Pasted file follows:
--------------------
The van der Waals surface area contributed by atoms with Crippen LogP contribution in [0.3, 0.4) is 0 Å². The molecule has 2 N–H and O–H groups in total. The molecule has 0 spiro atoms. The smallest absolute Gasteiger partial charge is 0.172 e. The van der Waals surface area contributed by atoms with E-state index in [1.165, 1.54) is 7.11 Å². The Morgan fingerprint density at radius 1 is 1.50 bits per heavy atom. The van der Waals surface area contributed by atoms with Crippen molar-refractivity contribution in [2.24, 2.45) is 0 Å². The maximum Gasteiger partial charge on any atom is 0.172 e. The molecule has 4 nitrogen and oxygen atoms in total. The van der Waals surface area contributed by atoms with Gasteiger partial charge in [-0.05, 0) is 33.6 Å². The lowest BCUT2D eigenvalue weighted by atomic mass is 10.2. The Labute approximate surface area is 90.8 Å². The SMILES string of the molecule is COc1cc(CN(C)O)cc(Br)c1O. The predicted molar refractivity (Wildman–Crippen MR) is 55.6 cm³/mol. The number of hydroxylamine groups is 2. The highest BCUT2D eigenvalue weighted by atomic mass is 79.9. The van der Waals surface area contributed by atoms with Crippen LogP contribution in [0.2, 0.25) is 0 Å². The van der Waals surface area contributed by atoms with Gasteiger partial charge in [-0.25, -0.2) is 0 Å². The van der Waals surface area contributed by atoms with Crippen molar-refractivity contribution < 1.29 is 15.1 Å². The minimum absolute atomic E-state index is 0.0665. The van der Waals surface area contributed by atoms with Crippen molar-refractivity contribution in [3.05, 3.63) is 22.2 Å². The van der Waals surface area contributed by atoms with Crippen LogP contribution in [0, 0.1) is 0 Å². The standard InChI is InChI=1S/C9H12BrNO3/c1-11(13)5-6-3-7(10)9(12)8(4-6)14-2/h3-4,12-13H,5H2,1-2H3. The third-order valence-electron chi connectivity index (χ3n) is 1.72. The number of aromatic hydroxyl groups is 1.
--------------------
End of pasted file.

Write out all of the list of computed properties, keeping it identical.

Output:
The van der Waals surface area contributed by atoms with Crippen LogP contribution in [0.3, 0.4) is 0 Å². The molecule has 2 N–H and O–H groups in total. The molecule has 0 spiro atoms. The smallest absolute Gasteiger partial charge is 0.172 e. The van der Waals surface area contributed by atoms with E-state index in [1.165, 1.54) is 7.11 Å². The Morgan fingerprint density at radius 1 is 1.50 bits per heavy atom. The van der Waals surface area contributed by atoms with Crippen molar-refractivity contribution in [2.24, 2.45) is 0 Å². The maximum Gasteiger partial charge on any atom is 0.172 e. The molecule has 4 nitrogen and oxygen atoms in total. The van der Waals surface area contributed by atoms with Gasteiger partial charge in [-0.05, 0) is 33.6 Å². The lowest BCUT2D eigenvalue weighted by atomic mass is 10.2. The Labute approximate surface area is 90.8 Å². The SMILES string of the molecule is COc1cc(CN(C)O)cc(Br)c1O. The predicted molar refractivity (Wildman–Crippen MR) is 55.6 cm³/mol. The number of hydroxylamine groups is 2. The highest BCUT2D eigenvalue weighted by atomic mass is 79.9. The van der Waals surface area contributed by atoms with Crippen LogP contribution in [0.2, 0.25) is 0 Å². The van der Waals surface area contributed by atoms with Gasteiger partial charge in [-0.25, -0.2) is 0 Å². The van der Waals surface area contributed by atoms with Crippen molar-refractivity contribution < 1.29 is 15.1 Å². The minimum absolute atomic E-state index is 0.0665. The van der Waals surface area contributed by atoms with Crippen molar-refractivity contribution in [3.05, 3.63) is 22.2 Å². The van der Waals surface area contributed by atoms with Crippen LogP contribution in [0, 0.1) is 0 Å². The standard InChI is InChI=1S/C9H12BrNO3/c1-11(13)5-6-3-7(10)9(12)8(4-6)14-2/h3-4,12-13H,5H2,1-2H3. The third-order valence-electron chi connectivity index (χ3n) is 1.72. The number of aromatic hydroxyl groups is 1.